During his year and a half spell, in all competitions (FA Cup and League Cup), Beattie scored an incredible 34 goals in 65 games for the Blades, he more than left his mark on the club and was going to take some replacing.

Beattie returned to the Premier League in January 2009 signing for Stoke City on a two-and-a-half-year deal for a fee of £3.5 million. He made an immediate impact, scoring his first goal for the Potters in a 3-1 defeat at Tottenham Hotspur, to then go on and score a further six that season, including goals against Manchester City, Bolton Wanderers, Wigan Athletic, West Brom and a brace against Portsmouth.

His goals helped his side retain their place in the top English division, finishing 12th in the league following promotion from the Championship the previous year.

However in the 2009/10 season, after a number of injuries troubled his pre-season training, Beattie left the field of play in September against Chelsea on a stretcher after only 10 minutes, with an ankle injury.

Whilst out of action, his fellow strikers filled his boots, and filled them well. James Beattie faced competition to win his frontman role in the team again with the likes of Dave Kitson, Tuncay and Ricardo Fuller showcasing their talents. He also reportedly had a dressing room argument with then manager Tony Pulis to which only further saw him fall down the pecking order.

That season he scored only two goals in over 20 games to then be sent packing his suitcases for a move to Scotland. During his two year spell, in all competitions (FA Cup and League Cup), Beattie scored nine goals in 40 games for Stoke City.

From player to manager

In the summer of 2010, Beattie signed for SPL side Rangers for an undisclosed fee on a two-year contract, with the option of a further year. However there soon became no option, the Englishman was unable to hold down a place in the Scottish side spending the majority of his time on the sidelines and once recovered his goal scoring credentials escaped him. Beattie was restricted to playing 10 games, just five of them first team starts, with no goals in the first half of the season.

The second half of the season saw the striker sent on loan to Blackpool until the end of the season, though he got no better there either. He only played nine games for the club and yet again failed to find the back of the net as The Seasiders slipped to relegation from the Premier League.

The end of the 2010/11 season saw Rangers win the Scottish Premier League title but also Beattie’s contract terminated and released from the Gers that summer.

Without a club, in his early thirties, lacking fitness and now confidence his playing days seemed over. Until he was then handed a lifeline to carry on with his professional career by old club Sheffield United, again.

In League One at the time, the fans hoped (and more or less expected) their former striker would rekindle the fantastic form he shown just five years ago in order for promotion. By the end of the season however these high hopes turned to mass moans and groans as Beattie spent most of his time on the bench, only making 19 appearances in the 2011/12 season with no goals to his name.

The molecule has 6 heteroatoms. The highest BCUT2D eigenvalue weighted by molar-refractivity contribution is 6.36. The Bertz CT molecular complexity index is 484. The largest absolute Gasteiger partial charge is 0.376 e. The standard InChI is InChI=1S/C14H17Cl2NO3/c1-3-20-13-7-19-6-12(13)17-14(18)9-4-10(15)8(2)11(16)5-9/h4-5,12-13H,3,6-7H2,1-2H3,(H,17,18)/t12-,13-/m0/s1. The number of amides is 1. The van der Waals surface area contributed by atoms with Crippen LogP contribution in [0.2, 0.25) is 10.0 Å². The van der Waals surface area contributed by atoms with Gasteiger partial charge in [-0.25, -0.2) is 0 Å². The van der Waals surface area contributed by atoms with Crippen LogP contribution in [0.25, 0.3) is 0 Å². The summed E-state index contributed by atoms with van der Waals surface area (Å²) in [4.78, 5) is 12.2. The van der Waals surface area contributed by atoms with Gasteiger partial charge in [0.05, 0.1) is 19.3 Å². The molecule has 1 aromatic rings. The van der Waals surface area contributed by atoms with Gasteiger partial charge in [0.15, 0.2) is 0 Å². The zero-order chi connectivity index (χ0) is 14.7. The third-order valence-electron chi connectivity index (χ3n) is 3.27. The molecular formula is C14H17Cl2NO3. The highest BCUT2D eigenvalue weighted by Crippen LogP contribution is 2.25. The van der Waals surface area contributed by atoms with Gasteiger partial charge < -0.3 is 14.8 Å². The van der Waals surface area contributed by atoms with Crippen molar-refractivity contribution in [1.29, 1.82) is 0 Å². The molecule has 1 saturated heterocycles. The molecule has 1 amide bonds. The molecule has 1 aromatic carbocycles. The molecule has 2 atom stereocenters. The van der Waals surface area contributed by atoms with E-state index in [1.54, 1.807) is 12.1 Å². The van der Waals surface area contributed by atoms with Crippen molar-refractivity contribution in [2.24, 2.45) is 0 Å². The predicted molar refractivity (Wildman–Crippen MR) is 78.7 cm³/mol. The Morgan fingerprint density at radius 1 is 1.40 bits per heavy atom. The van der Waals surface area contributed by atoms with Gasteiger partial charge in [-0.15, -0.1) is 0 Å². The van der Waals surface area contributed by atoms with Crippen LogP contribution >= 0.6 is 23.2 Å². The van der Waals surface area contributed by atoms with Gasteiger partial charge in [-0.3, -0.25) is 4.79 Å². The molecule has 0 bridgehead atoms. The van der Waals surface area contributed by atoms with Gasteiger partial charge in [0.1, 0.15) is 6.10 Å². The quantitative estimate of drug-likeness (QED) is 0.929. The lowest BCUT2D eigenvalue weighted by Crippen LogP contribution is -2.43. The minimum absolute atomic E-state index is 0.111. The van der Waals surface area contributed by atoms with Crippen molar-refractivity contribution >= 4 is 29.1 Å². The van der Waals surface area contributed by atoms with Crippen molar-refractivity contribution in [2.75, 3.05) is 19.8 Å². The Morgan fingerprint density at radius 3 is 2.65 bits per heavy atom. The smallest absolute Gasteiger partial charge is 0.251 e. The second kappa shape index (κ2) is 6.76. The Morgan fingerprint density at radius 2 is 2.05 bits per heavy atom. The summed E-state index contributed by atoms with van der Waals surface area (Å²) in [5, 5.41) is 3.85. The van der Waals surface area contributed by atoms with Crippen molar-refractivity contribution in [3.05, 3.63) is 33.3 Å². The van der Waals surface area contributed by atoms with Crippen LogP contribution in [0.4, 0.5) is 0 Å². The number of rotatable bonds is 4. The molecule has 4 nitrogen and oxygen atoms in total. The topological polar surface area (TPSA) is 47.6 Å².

As the Blades failed to clinch promotion, the striker was released unable to replicate his previous spell.

For the 2012-13 season Beattie was with League Two side Accrington Stanley, and managed to get back on the score-sheets again with seven goals in over 25 games. This ended an 1130 day run of not having scored in a first team match, whilst playing for three different clubs – Sheffield United, Blackpool and Rangers.

Soon after, following the departure of then manager Leam Richardson, Beattie expressed an interest in taking the job. His interest was granted and in May 2013, the English striker became player-manager for Accrington Stanley.

So, James Beattie was once thought to be the next big striker in the Premier League and for England but a series of injuries blighted his progress and he never really lived up to his full potential at the highest level. It’s a shame he seemed to join teams at the wrong time, even if they were the right moves, he often faced competition for a place in teams and so this saw him in and out.

Since his debut in 2003, Beattie has just five England caps to his name, although he did have nine caps at U21 level, in which he scored four goals. His brief international career seemed to have come to a close when he was not selected for Euro 2004, as head coach Sven-Göran Eriksson preferred Emile Heskey as the main man up front.

When fit he’s a proven goal scorer, his record speaks for itself and that extra goal scoring edge is what any club wants nowadays. At 36 years of age now though, it’s clear to most Beattie supporters we will not see him feature in the Premier League again, especially not playing but maybe managing, just maybe.

He may well settle with this player-manager role for a while longer in lower leagues, to give that experience to sides, before bowing out altogether. However, in the end, James Beattie will most likely be remembered as an England hero fallen from grace. 

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Image: Zimbio